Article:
Our friend Roger Scruton, who has an essay in the forthcoming Summer issue of The New Atlantis, has a new book coming out called The Uses of Pessimism and the Danger of False Hope. The New Humanist has run a short preview excerpted from the book, concluding with this take on transhumanism:
There is truth in the view that hope springs eternal in the human breast, and false hope is no exception. In the world that we are now entering there is a striking new source of false hope, in the “trans-humanism” of people like Ray Kurzweil, Max More and their followers. The transhumanists believe that we will replace ourselves with immortal cyborgs, who will emerge from the discarded shell of humanity like the blessed souls from the grave in some medieval Last Judgement.
The transhumanists don’t worry about Huxley’s Brave New World: they don’t believe that the old-fashioned virtues and emotions lamented by Huxley have much of a future in any case. The important thing, they tell us, is the promise of increasing power, increasing scope, increasing ability to vanquish the long-term enemies of mankind, such as disease, ageing, incapacity and death.
But to whom are they addressing their argument? If it is addressed to you and me, why should we consider it? Why should we be working for a future in which creatures like us won’t exist, and in which human happiness as we know it will no longer be obtainable? And are those things that spilled from Pandora’s box really our enemies — greater enemies, that is, than the false hope that wars with them? We rational beings depend for our fulfilment upon love and friendship. Our happiness is of a piece with our freedom, and cannot be separated from the constraints that make freedom possible — real, concrete freedom, as opposed to the abstract freedom of the utopians. Everything deep in us depends upon our mortal condition, and while we can solve our problems and live in peace with our neighbours we can do so only through compromise and sacrifice. We are not, and cannot be, the kind of posthuman cyborgs that rejoice in eternal life, if life it is. We are led by love, friendship and desire; by tenderness for young life and reverence for old. We live, or ought to live, by the rule of forgiveness, in a world where hurts are acknowledged and faults confessed to. All our reasoning is predicated upon those basic conditions, and one of the most important uses of pessimism is to warn us against destroying them. The soul-less optimism of the transhumanists reminds us that we should be gloomy, since our happiness depends on it.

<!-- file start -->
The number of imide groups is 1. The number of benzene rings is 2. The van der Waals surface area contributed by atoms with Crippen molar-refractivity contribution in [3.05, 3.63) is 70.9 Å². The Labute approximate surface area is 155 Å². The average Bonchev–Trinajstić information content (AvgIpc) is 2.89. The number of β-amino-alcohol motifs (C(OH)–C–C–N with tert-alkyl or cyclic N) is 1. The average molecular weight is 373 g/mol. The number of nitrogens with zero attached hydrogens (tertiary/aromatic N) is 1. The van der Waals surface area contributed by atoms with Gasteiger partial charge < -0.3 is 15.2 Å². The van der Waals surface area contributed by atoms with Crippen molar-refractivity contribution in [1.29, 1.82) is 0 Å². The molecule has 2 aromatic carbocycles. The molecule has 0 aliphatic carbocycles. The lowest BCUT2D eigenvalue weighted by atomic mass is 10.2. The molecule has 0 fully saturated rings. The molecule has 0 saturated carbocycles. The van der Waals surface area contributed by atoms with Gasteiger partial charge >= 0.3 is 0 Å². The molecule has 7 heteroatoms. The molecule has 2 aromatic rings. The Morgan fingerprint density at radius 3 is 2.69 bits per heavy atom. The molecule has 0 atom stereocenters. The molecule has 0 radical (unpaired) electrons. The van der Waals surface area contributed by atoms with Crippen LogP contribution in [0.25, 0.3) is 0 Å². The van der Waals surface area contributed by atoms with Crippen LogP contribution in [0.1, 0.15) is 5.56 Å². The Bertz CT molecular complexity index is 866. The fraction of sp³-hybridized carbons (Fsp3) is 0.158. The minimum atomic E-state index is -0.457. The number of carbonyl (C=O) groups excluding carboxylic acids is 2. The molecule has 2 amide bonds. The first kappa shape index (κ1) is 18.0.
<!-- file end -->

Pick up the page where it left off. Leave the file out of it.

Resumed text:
I wonder if Scruton would dismiss efforts to cap the Deepwater Horizon well as "false hope."
I suspect not. People discover they believe in technological inevitability when a sufficiently dire emergency backs them to the wall and they demand solutions to it.
The uses of pessimism and the dangers of false hope. Let me rephrase that. Hope for the best but prepare for the worse.
But of course all the capping and junk shotting and top killing big-talkers are peddling false hope. Futurological "false hope" drives corporate-militarist marketing and promotional salesmanship from high-level think-tank scenario-sketching about "geo-engineering" all the way down to windmill and sunflower images in mainstream greenswashing advertising discourse. When BP skirted regulatory oversight by promising that off-shore drilling disasters were inconconceivable and that unspecified — because non-existent — techno-fixes were surely available for every possible contingency in any case, they were indulging in the same hyperbolic irresponsible immaterializing futurology that suffuses the neoliberal imaginary across the board, from the financialization and logo-ization of the economy, to the digital-utopianism of media theorists, to the phony cosemeceuticals and boner pills and infantile Boomers in denial, to the accelerationalizations of techno pundits who mistake amplified neo-feudal predation for an "escape velocity" leaving history — and all to our ruin as actually incarnated, actually ecologically-embedded, actually socialized beings in the world.
I wonder whether there isn't a rather important distinction between activating human ingenuity to provide for beings such as we are — which would seem to allow for a deeper 'background' recognition of the limits of our power and, say, the ultimately tragic character of situation — and the attempt to remake ourselves according to a particular and highly questionable conception of what kind of beings we are in the hope that by doing so we will be freed of all or most or the most important evils. So, I am comfortable with trying to cap the well — even if I think it scandalous that we have been building deep-water wells apparently without the capacity to address such a predictable accident — but I am unsure about the sensibility of 'replacing ourselves with immortal cyborgs'. At no point do I need to believe in technological inevitability.
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